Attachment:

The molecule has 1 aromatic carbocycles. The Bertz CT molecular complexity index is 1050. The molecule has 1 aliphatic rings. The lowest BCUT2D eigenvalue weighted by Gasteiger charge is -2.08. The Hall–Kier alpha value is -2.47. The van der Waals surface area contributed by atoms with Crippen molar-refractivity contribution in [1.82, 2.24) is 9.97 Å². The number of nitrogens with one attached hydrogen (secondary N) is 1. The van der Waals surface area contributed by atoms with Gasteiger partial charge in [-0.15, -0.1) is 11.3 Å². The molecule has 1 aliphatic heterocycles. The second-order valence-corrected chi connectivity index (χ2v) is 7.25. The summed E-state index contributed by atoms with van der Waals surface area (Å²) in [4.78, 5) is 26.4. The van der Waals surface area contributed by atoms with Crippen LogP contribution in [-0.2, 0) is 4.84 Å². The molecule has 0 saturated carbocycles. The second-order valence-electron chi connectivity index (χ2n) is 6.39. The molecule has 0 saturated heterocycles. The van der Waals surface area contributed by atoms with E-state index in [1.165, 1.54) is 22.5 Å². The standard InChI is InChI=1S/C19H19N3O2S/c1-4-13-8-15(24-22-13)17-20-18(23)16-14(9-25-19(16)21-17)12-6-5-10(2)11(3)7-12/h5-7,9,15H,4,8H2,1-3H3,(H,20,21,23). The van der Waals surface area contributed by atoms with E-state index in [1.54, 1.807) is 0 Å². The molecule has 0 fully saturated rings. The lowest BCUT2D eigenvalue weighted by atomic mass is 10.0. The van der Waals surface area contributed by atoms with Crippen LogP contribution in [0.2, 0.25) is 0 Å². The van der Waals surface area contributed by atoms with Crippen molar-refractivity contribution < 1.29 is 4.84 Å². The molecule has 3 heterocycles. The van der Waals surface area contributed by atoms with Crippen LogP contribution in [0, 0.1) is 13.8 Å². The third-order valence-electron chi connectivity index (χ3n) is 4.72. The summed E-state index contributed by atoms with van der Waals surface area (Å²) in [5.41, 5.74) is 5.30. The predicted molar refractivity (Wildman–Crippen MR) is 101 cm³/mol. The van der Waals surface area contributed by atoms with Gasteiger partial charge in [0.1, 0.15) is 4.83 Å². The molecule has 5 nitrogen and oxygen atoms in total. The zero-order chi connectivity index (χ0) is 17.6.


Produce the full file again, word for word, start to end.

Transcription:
The molecule has 1 aromatic carbocycles. The Bertz CT molecular complexity index is 1050. The molecule has 1 aliphatic rings. The lowest BCUT2D eigenvalue weighted by Gasteiger charge is -2.08. The Hall–Kier alpha value is -2.47. The van der Waals surface area contributed by atoms with Crippen molar-refractivity contribution in [1.82, 2.24) is 9.97 Å². The number of nitrogens with one attached hydrogen (secondary N) is 1. The van der Waals surface area contributed by atoms with Gasteiger partial charge in [-0.15, -0.1) is 11.3 Å². The molecule has 1 aliphatic heterocycles. The second-order valence-corrected chi connectivity index (χ2v) is 7.25. The summed E-state index contributed by atoms with van der Waals surface area (Å²) in [4.78, 5) is 26.4. The van der Waals surface area contributed by atoms with Crippen LogP contribution in [-0.2, 0) is 4.84 Å². The molecule has 0 saturated carbocycles. The second-order valence-electron chi connectivity index (χ2n) is 6.39. The molecule has 0 saturated heterocycles. The van der Waals surface area contributed by atoms with E-state index in [1.165, 1.54) is 22.5 Å². The standard InChI is InChI=1S/C19H19N3O2S/c1-4-13-8-15(24-22-13)17-20-18(23)16-14(9-25-19(16)21-17)12-6-5-10(2)11(3)7-12/h5-7,9,15H,4,8H2,1-3H3,(H,20,21,23). The van der Waals surface area contributed by atoms with E-state index in [1.54, 1.807) is 0 Å². The molecule has 0 fully saturated rings. The lowest BCUT2D eigenvalue weighted by atomic mass is 10.0. The van der Waals surface area contributed by atoms with Crippen LogP contribution in [0.2, 0.25) is 0 Å². The van der Waals surface area contributed by atoms with Crippen molar-refractivity contribution < 1.29 is 4.84 Å². The molecule has 3 heterocycles. The van der Waals surface area contributed by atoms with Crippen LogP contribution in [0, 0.1) is 13.8 Å². The third-order valence-electron chi connectivity index (χ3n) is 4.72. The summed E-state index contributed by atoms with van der Waals surface area (Å²) in [5.41, 5.74) is 5.30. The predicted molar refractivity (Wildman–Crippen MR) is 101 cm³/mol. The van der Waals surface area contributed by atoms with Gasteiger partial charge in [0.1, 0.15) is 4.83 Å². The molecule has 5 nitrogen and oxygen atoms in total. The zero-order chi connectivity index (χ0) is 17.6.